The gap between High School athletic participation vs. College participation.

For a lot of people, their athletics and sports have been a huge part of their life. From the minute, they can remember walking they remember kicking a soccer ball, catching a ball, and spending hours outside on a field. From an early age, kids get hooked on sports. Sometimes it’s just one sport and sometimes its multiple sports. Kids spend hours and hours practicing and playing games working their way to high school with the dreams to play on the varsity team. Varsity athletics in high school is a common goal for all athletes around, varsity means that you are working with the head coaches and you get to work for the league, state, and county championships. Winning championships and awards is what drives athletes to work hard. However, just how many of these athletes who spend so much of their childhood and high school playing sports at the next level? College varsity athletics is what comes next for the truly serious athletes. As a college athlete, I was curious to learn more about how many high school athletes turn into college athletes and why some athletes choose to continue and why some choose to say goodbye.1

Before I dug into why I wanted to learn about the statistics revolving around high school sports participation and college sports participation. In an article called Odds of a High School Athlete playing in College by scholarshipstats.com (http://www.scholarshipstats.com/varsityodds.html) they break down how many students are playing sports in high school and then in college per gender. This research was conducted in 2016-2017 by comparing the number of varsity athletes at US high schools and the number of college student-athletes. The numbers go from millions of high school athletes to thousands of students playing in college. This is a huge gap between high school and college. As a college athlete, I was shocked to see these numbers be so drastic. For me, I have been surrounded by a lot of athletes at the college level so for me I always picture a bigger population moving on to college.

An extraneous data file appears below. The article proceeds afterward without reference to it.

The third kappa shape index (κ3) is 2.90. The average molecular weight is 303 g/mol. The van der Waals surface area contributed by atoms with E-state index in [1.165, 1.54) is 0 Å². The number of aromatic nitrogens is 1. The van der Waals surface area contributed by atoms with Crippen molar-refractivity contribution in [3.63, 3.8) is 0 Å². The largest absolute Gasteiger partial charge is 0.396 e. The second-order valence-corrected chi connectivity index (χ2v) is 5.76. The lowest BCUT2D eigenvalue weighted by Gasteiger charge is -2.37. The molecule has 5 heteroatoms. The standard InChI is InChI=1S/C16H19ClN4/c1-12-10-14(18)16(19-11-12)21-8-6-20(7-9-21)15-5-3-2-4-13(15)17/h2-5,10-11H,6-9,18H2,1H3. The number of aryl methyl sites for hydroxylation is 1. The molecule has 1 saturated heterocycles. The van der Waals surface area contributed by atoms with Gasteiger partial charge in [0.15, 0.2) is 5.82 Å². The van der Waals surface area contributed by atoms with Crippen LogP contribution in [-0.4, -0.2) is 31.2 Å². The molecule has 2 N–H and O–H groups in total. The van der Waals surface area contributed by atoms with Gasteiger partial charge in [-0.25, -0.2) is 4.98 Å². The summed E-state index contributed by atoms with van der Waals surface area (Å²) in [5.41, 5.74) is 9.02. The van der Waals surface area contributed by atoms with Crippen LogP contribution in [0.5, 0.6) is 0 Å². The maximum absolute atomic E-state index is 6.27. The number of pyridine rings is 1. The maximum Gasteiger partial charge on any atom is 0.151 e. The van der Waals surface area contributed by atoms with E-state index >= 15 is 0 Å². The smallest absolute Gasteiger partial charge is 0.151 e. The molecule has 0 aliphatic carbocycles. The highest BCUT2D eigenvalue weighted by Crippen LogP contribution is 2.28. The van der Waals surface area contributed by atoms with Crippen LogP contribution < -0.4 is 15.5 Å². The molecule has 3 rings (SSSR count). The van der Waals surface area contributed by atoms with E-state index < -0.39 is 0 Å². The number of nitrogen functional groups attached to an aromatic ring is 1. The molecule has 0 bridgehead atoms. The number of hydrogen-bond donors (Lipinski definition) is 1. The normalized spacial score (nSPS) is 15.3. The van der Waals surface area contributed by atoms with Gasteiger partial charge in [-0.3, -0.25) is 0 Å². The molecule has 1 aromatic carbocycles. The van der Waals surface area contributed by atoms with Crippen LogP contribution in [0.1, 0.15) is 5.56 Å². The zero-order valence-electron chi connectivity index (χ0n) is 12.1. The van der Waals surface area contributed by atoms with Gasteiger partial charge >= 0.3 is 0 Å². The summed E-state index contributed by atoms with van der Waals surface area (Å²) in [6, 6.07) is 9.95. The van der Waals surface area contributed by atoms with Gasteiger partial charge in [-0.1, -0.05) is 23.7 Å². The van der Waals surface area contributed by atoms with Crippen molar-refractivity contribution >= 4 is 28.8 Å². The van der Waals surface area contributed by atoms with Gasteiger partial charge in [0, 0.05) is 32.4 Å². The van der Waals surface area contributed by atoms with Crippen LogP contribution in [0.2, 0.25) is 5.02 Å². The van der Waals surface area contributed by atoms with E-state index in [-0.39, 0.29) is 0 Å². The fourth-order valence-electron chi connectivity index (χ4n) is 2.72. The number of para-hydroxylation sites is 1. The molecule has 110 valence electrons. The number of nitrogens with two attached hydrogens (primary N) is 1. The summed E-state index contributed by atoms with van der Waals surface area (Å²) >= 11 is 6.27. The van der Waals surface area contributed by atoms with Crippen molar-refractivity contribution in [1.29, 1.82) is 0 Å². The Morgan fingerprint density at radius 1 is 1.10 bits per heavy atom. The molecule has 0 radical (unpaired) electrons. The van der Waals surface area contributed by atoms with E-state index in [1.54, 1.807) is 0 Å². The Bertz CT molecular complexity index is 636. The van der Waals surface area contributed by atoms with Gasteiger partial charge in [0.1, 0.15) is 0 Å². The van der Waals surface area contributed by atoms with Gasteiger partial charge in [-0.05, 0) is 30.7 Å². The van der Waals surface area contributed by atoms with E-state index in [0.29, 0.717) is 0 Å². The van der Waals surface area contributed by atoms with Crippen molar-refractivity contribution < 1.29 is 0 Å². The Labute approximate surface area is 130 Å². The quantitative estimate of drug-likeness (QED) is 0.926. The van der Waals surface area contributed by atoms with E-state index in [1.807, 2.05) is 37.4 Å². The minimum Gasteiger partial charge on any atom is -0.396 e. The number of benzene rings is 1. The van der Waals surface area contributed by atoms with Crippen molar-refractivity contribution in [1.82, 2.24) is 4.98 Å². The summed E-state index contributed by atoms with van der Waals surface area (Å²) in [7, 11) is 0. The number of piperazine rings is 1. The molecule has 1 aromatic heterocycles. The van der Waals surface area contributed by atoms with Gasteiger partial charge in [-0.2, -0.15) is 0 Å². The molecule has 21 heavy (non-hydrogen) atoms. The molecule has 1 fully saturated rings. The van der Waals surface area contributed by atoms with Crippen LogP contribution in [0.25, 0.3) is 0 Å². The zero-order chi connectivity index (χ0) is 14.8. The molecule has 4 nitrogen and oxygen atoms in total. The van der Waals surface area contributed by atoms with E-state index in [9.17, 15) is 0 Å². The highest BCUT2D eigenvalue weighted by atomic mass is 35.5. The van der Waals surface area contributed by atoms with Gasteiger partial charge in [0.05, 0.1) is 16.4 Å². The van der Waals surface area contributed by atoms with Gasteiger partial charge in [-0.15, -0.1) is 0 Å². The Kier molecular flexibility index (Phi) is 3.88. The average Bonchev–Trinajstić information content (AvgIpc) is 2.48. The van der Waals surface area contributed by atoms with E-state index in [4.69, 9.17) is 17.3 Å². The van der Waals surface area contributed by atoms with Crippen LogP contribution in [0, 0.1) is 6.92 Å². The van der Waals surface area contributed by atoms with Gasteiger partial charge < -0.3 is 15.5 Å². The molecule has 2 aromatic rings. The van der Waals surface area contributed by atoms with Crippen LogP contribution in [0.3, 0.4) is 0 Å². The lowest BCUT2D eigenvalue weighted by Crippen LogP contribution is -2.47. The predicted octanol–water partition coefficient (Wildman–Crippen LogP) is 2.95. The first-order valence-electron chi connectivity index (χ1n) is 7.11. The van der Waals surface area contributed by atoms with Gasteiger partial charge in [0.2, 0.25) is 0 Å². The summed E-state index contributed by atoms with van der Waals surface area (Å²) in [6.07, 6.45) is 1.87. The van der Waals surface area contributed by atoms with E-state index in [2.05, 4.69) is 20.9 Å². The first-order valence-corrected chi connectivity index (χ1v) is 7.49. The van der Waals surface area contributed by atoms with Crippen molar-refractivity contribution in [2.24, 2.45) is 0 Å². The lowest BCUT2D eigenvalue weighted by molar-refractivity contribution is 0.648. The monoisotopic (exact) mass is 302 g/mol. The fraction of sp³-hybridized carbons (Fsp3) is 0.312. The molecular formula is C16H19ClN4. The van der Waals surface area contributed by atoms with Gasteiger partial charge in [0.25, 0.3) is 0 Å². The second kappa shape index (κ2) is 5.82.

I decided to call up my cousin Matthew Bellinger who has played sports all his life but decided to not play in high school his thoughts on these findings. Matthew was not shocked like I was. He stated that “a lot of kids play sports in high school to spend time with friends and to better themselves to get into college.” This is a strong point made on explaining these statistics and why there is such a large gap between high school and college athletic participation.

After seeing this large gap, I was curious about the breakdown of high school to college participation as per the most popular sports for both males and females.

2